The main ingredient of YHNI is dehydrated andrographolide, which is extracted from Andrographis paniculata and can play a very good role in detoxifying and clearing heat. It can therefore be used as a drug for the treatment of children with acute-phase viral upper respiratory tract infections. Modern pharmacological studies have found that YHNI has a strong antiviral effect and is capable of inactivating adenoviruses, influenza viruses, respiratory viruses, etc., and at the same time it can strengthen the body's immune ability to a certain extent (96). The principle behind the antiviral activity of YHNI may be that the monopotassium salt of dehydrated andrographolide succinate occupies the DNA–protein binding site during viral replication and therefore prevents viral replication. As shown in the results of this NMA, intravenous infusion of YHNI for the treatment of children with acute-phase viral upper respiratory tract infections was effective in relieving clinical symptoms such as nasal congestion and runny nose. In addition, some studies have indicated (102) that YHNI can strengthen the immune ability of sick children and avoid the occurrence of febrile convulsions due to hyperthermia, which damage the cerebral nerves of children with acute-phase viral upper respiratory tract infections. Clinically, ribavirin injection is used in combination with YHNI to treat children with acute-phase viral upper respiratory tract infections, which can achieve a better antiviral effect, and the efficacy of YHNI in clearing heat and strengthening the immune system is more suitable for treating sick children.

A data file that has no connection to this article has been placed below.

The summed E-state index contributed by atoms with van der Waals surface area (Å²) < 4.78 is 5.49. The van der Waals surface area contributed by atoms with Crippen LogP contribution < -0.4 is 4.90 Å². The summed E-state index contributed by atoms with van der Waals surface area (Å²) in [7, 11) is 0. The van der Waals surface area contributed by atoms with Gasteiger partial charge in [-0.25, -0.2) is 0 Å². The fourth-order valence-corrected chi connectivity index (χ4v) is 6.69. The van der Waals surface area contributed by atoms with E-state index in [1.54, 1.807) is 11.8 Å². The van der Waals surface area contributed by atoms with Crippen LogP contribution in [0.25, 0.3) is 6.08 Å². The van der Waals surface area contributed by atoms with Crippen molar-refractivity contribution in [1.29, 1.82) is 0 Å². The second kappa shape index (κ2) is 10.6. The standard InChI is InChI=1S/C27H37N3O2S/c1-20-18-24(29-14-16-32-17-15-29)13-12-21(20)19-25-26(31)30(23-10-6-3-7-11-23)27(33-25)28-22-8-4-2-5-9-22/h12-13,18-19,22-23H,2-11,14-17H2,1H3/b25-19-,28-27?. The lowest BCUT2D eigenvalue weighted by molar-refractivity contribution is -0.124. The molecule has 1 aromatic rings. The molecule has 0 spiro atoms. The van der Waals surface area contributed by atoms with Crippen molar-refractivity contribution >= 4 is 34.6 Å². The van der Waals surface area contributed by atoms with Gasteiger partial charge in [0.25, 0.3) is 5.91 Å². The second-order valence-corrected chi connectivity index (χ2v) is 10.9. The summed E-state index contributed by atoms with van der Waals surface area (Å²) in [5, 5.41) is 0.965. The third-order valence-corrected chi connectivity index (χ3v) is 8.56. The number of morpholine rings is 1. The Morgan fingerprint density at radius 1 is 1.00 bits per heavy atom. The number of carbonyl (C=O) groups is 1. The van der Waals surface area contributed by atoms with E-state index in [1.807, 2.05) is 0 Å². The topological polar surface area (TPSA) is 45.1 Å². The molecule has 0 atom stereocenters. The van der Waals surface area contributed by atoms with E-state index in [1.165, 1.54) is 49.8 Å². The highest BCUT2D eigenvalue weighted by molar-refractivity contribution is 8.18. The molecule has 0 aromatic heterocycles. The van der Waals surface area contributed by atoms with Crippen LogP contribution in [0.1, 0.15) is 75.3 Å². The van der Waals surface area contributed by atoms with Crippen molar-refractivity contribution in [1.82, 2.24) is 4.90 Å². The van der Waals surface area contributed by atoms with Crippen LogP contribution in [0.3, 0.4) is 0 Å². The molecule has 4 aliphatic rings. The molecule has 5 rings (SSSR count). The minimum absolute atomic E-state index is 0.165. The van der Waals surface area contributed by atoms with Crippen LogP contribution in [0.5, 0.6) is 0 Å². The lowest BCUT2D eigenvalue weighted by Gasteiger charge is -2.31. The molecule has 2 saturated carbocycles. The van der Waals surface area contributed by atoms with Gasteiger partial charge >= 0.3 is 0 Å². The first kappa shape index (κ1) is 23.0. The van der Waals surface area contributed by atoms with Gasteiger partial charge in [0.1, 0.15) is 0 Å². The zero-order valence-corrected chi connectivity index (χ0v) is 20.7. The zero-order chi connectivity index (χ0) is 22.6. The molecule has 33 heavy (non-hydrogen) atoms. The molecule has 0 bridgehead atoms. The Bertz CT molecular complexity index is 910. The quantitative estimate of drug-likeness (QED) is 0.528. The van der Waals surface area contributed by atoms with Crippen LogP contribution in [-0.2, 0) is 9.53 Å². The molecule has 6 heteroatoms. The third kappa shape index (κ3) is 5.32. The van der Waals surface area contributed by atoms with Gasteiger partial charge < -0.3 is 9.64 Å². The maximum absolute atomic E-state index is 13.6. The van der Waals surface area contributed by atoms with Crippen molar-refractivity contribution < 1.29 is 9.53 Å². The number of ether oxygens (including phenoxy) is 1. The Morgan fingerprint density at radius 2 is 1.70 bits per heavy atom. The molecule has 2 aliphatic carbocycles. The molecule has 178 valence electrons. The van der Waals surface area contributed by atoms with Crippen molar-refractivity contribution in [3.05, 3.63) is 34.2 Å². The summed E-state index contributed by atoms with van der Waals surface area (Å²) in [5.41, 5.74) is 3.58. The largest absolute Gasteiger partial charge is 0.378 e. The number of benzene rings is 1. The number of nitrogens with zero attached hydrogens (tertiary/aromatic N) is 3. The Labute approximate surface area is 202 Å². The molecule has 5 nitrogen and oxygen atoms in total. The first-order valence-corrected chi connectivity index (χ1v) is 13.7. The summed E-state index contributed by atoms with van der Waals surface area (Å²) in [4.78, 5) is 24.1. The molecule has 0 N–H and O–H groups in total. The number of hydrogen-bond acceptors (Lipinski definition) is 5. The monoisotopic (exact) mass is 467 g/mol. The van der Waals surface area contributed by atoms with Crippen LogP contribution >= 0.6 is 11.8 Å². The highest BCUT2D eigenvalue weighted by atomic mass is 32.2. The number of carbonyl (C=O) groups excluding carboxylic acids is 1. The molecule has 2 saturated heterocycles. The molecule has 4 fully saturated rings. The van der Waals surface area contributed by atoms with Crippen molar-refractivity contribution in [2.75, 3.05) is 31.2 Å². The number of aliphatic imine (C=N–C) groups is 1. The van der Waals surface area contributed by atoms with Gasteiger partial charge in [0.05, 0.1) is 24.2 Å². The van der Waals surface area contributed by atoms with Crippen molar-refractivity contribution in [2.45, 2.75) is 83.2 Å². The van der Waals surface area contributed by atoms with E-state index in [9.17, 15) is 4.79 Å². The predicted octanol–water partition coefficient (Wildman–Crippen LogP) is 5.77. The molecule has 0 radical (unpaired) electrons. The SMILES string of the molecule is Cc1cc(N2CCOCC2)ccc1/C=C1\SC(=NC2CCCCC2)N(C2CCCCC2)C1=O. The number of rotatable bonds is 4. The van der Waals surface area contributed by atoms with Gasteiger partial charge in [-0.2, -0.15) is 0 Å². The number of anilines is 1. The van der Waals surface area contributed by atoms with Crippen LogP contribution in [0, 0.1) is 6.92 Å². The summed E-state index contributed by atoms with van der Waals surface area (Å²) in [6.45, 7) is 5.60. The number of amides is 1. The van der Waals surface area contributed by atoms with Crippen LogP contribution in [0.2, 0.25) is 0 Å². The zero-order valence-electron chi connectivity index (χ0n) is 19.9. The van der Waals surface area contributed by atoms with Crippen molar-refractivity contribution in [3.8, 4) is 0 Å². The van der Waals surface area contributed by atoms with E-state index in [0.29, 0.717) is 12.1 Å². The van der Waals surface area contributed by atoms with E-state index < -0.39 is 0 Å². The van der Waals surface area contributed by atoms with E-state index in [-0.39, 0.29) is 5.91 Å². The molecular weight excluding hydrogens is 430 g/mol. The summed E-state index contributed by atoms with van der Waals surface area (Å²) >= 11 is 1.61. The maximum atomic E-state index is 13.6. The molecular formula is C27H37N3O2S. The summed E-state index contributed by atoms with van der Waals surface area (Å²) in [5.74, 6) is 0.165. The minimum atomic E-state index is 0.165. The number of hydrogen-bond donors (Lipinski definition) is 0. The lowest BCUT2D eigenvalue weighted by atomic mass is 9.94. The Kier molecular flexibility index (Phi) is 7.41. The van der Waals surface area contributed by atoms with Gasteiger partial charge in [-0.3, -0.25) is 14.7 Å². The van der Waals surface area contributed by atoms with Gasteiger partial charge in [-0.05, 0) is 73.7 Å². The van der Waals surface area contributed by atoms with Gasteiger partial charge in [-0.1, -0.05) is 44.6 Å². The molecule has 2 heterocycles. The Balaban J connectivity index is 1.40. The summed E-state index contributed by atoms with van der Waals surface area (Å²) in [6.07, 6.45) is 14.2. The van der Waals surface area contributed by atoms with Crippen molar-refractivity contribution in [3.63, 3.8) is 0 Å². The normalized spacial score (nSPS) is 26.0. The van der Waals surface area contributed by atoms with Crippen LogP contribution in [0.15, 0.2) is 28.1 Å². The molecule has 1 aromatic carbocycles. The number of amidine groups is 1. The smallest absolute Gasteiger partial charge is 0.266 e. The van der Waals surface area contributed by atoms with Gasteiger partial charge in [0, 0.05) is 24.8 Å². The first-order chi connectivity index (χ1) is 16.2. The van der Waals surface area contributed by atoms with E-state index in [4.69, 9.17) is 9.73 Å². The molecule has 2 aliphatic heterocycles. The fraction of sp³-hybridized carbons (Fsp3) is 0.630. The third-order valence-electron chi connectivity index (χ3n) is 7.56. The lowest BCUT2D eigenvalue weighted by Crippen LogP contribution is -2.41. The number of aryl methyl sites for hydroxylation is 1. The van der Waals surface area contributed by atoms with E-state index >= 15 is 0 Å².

The main components of QKLI are bile acids, mother of pearl powder, porcine deoxycholic acid, Gardenia, buffalo horn powder, Platycodon, baicalin, and honeysuckle. It has antipyretic effects, inhibits bacterial endotoxins and endogenous pyrogens, inhibits inflammatory reactions, improves the circulation in important organs, protects brain tissues, preserves the liver, and lowers levels of enzymes. QKLI has been widely used in febrile illnesses and in the event of dizziness, such as in pediatric febrile convulsions, pneumonia, and upper respiratory tract infections (103, 104). This NMA study showed that QKLI exhibits improved clinical efficacy in alleviating febrile symptoms of AURI in children. Histamine is an autoactive substance that is produced by the enzyme histidine decarboxylase. When the body is stimulated by physical and chemical factors, mast cells degranulate and release histamine (105). Histamine and histamine receptors bind to cause an inflammatory response (106). Relevant experiments confirmed that QKLI could reduce levels of imidazoleacetic acid and thus affect fever caused by inflammation. Elevated levels of imidazoleacetic acid in the urine of rats in a fever group suggested that histamine levels increased in their bodies, and imidazoleacetic acid levels were significantly reduced after the injection of QKLI, which implied that the immunity of the body was improved (107). In conclusion, QKLI was able to significantly affect inflammation-induced fever.